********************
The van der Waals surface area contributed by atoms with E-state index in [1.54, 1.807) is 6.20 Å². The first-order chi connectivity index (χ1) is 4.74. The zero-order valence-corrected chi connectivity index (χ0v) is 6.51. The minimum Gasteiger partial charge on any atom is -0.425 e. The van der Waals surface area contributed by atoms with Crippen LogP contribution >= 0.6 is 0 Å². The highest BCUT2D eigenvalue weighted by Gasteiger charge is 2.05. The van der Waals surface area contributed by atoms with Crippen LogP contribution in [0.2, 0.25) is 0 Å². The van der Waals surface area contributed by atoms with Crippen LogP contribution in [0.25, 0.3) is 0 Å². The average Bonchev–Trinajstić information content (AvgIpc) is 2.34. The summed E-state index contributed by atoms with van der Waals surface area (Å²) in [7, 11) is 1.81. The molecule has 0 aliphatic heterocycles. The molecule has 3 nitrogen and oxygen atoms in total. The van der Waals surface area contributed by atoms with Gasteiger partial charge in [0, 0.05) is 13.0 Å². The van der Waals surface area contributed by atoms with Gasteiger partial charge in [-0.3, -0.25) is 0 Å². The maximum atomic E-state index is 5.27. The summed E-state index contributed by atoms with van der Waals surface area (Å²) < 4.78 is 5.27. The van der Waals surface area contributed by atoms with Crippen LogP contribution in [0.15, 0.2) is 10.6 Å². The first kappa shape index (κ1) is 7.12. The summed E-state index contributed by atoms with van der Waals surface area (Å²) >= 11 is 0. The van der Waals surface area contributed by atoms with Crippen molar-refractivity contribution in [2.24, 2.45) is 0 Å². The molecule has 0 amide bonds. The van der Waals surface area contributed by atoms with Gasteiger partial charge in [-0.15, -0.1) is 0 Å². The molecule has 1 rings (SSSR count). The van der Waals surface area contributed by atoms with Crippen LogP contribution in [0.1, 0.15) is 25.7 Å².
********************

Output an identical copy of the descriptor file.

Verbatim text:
The van der Waals surface area contributed by atoms with E-state index in [1.54, 1.807) is 6.20 Å². The first-order chi connectivity index (χ1) is 4.74. The zero-order valence-corrected chi connectivity index (χ0v) is 6.51. The minimum Gasteiger partial charge on any atom is -0.425 e. The van der Waals surface area contributed by atoms with Crippen LogP contribution >= 0.6 is 0 Å². The highest BCUT2D eigenvalue weighted by Gasteiger charge is 2.05. The van der Waals surface area contributed by atoms with Crippen LogP contribution in [0.2, 0.25) is 0 Å². The van der Waals surface area contributed by atoms with Crippen LogP contribution in [0.25, 0.3) is 0 Å². The average Bonchev–Trinajstić information content (AvgIpc) is 2.34. The summed E-state index contributed by atoms with van der Waals surface area (Å²) in [7, 11) is 1.81. The molecule has 0 aliphatic heterocycles. The molecule has 3 nitrogen and oxygen atoms in total. The van der Waals surface area contributed by atoms with Gasteiger partial charge in [0, 0.05) is 13.0 Å². The van der Waals surface area contributed by atoms with Gasteiger partial charge in [-0.3, -0.25) is 0 Å². The maximum atomic E-state index is 5.27. The summed E-state index contributed by atoms with van der Waals surface area (Å²) < 4.78 is 5.27. The van der Waals surface area contributed by atoms with Crippen LogP contribution in [0.15, 0.2) is 10.6 Å². The first kappa shape index (κ1) is 7.12. The summed E-state index contributed by atoms with van der Waals surface area (Å²) >= 11 is 0. The van der Waals surface area contributed by atoms with Crippen molar-refractivity contribution in [2.24, 2.45) is 0 Å². The molecule has 0 amide bonds. The van der Waals surface area contributed by atoms with Gasteiger partial charge in [-0.15, -0.1) is 0 Å². The molecule has 1 rings (SSSR count). The van der Waals surface area contributed by atoms with Crippen LogP contribution in [0.1, 0.15) is 25.7 Å².